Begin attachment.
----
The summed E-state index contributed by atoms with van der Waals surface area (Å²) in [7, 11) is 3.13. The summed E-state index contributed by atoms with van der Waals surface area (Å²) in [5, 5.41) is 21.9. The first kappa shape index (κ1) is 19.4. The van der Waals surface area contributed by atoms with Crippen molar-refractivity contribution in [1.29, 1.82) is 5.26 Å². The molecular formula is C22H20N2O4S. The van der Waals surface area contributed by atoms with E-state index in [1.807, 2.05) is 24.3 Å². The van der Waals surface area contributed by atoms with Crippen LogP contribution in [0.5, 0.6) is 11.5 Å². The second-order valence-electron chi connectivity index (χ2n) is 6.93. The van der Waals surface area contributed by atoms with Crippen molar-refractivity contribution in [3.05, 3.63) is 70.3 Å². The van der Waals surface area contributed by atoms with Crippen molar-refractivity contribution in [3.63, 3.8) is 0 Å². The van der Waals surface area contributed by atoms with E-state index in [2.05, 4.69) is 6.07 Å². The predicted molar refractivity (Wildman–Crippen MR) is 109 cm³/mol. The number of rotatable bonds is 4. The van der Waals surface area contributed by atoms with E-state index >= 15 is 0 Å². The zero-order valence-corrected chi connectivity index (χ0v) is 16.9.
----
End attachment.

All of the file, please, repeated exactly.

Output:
The summed E-state index contributed by atoms with van der Waals surface area (Å²) in [7, 11) is 3.13. The summed E-state index contributed by atoms with van der Waals surface area (Å²) in [5, 5.41) is 21.9. The first kappa shape index (κ1) is 19.4. The van der Waals surface area contributed by atoms with Crippen molar-refractivity contribution in [1.29, 1.82) is 5.26 Å². The molecular formula is C22H20N2O4S. The van der Waals surface area contributed by atoms with E-state index in [1.807, 2.05) is 24.3 Å². The van der Waals surface area contributed by atoms with Crippen LogP contribution in [0.5, 0.6) is 11.5 Å². The second-order valence-electron chi connectivity index (χ2n) is 6.93. The van der Waals surface area contributed by atoms with Crippen molar-refractivity contribution in [3.05, 3.63) is 70.3 Å². The van der Waals surface area contributed by atoms with Crippen molar-refractivity contribution in [3.63, 3.8) is 0 Å². The van der Waals surface area contributed by atoms with E-state index in [2.05, 4.69) is 6.07 Å². The predicted molar refractivity (Wildman–Crippen MR) is 109 cm³/mol. The number of rotatable bonds is 4. The van der Waals surface area contributed by atoms with E-state index >= 15 is 0 Å². The zero-order valence-corrected chi connectivity index (χ0v) is 16.9.